Cannibalism Tales Excite—But Why Do We Have Asylum to Begin With?
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A federal courtroom in Philadelphia is offering up horrific tales of heart boiling and other African cannibalism from the Liberian civil war.

But it's not the war crimes per se that are being tried.

Mohammed Jabateh, 51, is on trial for asylum fraud. He was actually a warlord who killed indiscriminately, in a 20-year-old conflict have nothing to do with United States. Somehow, he ended up living in East Landsdowne, Pennsylvania.

Who approved that one?

I suppose I should applaud the U.S. Attorney for actually prosecuting asylum fraud. Even considering the staggering cost of flying in half a village for testimony.

But a bigger question is how we even got here to begin with.

If we had a sane immigration policy, we would eliminate asylum. While it might once have had a humanitarian function, it's now the site of rampant abuse, with many streaming in on the strength of completely fraudulent accounts of persecution.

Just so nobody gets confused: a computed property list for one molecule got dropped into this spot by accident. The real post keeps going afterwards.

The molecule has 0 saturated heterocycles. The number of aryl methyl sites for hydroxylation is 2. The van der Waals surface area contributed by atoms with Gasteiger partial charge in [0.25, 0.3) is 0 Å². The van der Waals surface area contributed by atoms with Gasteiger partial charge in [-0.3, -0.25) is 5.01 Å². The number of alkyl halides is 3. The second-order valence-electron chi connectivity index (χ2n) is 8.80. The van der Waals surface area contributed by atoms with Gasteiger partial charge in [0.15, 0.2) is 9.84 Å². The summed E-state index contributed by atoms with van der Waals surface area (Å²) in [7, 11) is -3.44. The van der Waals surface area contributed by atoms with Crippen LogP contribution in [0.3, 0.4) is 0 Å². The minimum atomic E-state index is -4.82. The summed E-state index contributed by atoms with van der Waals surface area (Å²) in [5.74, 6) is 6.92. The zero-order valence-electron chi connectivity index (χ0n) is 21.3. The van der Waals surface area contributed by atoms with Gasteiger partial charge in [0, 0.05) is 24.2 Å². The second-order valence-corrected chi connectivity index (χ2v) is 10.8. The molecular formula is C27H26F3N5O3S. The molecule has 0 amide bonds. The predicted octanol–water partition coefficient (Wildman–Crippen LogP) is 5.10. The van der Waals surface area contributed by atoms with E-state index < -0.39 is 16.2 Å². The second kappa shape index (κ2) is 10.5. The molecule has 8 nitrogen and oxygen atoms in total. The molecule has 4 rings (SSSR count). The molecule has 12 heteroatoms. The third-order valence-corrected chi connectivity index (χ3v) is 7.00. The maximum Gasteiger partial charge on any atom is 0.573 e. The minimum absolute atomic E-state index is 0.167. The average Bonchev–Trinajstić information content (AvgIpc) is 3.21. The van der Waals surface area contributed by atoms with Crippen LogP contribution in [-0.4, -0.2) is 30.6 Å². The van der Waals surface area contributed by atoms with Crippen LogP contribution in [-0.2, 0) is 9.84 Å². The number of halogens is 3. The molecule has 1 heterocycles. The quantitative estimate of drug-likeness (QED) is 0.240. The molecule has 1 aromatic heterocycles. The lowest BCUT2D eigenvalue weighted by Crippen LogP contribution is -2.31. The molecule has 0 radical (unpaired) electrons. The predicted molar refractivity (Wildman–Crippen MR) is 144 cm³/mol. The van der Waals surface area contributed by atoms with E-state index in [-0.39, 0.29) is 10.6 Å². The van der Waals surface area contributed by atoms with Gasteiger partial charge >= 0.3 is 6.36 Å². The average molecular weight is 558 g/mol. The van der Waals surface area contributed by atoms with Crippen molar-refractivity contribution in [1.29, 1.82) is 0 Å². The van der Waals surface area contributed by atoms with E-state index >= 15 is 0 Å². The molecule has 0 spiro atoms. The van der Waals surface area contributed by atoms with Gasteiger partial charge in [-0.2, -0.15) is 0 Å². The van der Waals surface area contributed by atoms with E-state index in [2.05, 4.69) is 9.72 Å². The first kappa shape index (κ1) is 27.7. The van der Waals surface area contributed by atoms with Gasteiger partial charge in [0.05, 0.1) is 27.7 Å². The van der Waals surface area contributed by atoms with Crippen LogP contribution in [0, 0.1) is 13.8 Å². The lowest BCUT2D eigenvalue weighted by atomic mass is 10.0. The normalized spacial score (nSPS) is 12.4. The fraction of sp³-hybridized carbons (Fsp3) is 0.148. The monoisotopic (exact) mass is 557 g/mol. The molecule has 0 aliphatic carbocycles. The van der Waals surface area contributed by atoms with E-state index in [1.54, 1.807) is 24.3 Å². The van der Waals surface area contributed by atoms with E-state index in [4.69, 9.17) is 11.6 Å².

Attorney General Jeff Sessions gets it. [U.S. Attorney General Sessions urges crackdown on asylum policies ]But even in cases that aren't necessarily fraudulent, do we need these people? By definition, asylum seekers are some of the most desperate people — poor, unskilled, completely dependent.

They typically come from locations where the native genetics offer up low IQs and never-ending violence.

If anyone in the world can seek asylum in the United States, meanwhile, that leaves little incentive to fix problems in other countries.

Which, in the case of an African country, you're never going to fix anyway.

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